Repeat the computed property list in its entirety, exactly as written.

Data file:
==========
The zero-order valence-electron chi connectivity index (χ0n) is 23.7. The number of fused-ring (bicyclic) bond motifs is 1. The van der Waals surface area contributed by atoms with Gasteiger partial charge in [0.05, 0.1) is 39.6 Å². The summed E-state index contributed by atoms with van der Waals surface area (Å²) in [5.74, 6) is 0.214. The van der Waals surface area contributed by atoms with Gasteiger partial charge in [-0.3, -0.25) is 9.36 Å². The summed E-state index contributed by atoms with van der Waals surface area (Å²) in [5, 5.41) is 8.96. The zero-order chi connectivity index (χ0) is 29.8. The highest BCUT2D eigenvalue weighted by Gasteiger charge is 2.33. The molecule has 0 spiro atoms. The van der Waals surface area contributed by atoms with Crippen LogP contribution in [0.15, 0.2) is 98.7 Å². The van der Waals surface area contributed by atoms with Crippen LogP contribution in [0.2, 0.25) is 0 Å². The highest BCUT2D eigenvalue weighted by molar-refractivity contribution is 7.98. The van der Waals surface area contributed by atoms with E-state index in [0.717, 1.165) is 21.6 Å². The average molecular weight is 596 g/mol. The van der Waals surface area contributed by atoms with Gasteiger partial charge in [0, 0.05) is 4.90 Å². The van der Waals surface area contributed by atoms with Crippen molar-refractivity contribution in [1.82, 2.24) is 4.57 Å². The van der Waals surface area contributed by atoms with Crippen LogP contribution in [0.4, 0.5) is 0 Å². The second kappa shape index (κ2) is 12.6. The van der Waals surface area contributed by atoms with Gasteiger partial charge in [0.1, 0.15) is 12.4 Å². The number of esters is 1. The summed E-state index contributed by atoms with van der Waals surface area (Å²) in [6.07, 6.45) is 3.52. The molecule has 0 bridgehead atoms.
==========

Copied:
The zero-order valence-electron chi connectivity index (χ0n) is 23.7. The number of fused-ring (bicyclic) bond motifs is 1. The van der Waals surface area contributed by atoms with Gasteiger partial charge in [0.05, 0.1) is 39.6 Å². The summed E-state index contributed by atoms with van der Waals surface area (Å²) in [5.74, 6) is 0.214. The van der Waals surface area contributed by atoms with Gasteiger partial charge in [-0.3, -0.25) is 9.36 Å². The summed E-state index contributed by atoms with van der Waals surface area (Å²) in [5, 5.41) is 8.96. The zero-order chi connectivity index (χ0) is 29.8. The highest BCUT2D eigenvalue weighted by Gasteiger charge is 2.33. The molecule has 0 spiro atoms. The van der Waals surface area contributed by atoms with Crippen LogP contribution in [0.15, 0.2) is 98.7 Å². The van der Waals surface area contributed by atoms with Crippen LogP contribution in [0.2, 0.25) is 0 Å². The highest BCUT2D eigenvalue weighted by molar-refractivity contribution is 7.98. The van der Waals surface area contributed by atoms with E-state index in [0.717, 1.165) is 21.6 Å². The average molecular weight is 596 g/mol. The van der Waals surface area contributed by atoms with Gasteiger partial charge in [0, 0.05) is 4.90 Å². The van der Waals surface area contributed by atoms with Crippen molar-refractivity contribution in [1.82, 2.24) is 4.57 Å². The van der Waals surface area contributed by atoms with Crippen LogP contribution in [0.4, 0.5) is 0 Å². The second kappa shape index (κ2) is 12.6. The van der Waals surface area contributed by atoms with Gasteiger partial charge in [0.1, 0.15) is 12.4 Å². The number of esters is 1. The summed E-state index contributed by atoms with van der Waals surface area (Å²) in [6.07, 6.45) is 3.52. The molecule has 0 bridgehead atoms.